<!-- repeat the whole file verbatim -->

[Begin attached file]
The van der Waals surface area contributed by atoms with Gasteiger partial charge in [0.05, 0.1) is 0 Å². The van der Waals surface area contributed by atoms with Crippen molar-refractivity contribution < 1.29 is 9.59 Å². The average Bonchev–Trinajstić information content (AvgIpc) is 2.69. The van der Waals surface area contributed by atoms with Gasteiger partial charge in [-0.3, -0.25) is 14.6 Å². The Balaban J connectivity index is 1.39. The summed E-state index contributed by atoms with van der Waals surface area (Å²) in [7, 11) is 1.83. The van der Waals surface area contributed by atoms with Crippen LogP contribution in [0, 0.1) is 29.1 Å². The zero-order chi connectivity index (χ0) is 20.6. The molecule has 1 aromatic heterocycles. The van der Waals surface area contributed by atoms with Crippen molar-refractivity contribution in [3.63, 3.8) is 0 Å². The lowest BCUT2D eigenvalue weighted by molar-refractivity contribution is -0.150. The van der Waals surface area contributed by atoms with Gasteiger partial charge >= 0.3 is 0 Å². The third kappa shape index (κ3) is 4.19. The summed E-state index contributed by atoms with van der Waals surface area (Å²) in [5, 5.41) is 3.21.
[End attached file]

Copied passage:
The van der Waals surface area contributed by atoms with Gasteiger partial charge in [0.05, 0.1) is 0 Å². The van der Waals surface area contributed by atoms with Crippen molar-refractivity contribution < 1.29 is 9.59 Å². The average Bonchev–Trinajstić information content (AvgIpc) is 2.69. The van der Waals surface area contributed by atoms with Gasteiger partial charge in [-0.3, -0.25) is 14.6 Å². The Balaban J connectivity index is 1.39. The summed E-state index contributed by atoms with van der Waals surface area (Å²) in [7, 11) is 1.83. The van der Waals surface area contributed by atoms with Crippen LogP contribution in [0, 0.1) is 29.1 Å². The zero-order chi connectivity index (χ0) is 20.6. The molecule has 1 aromatic heterocycles. The van der Waals surface area contributed by atoms with Crippen molar-refractivity contribution in [3.63, 3.8) is 0 Å². The lowest BCUT2D eigenvalue weighted by molar-refractivity contribution is -0.150. The van der Waals surface area contributed by atoms with Gasteiger partial charge >= 0.3 is 0 Å². The third kappa shape index (κ3) is 4.19. The summed E-state index contributed by atoms with van der Waals surface area (Å²) in [5, 5.41) is 3.21.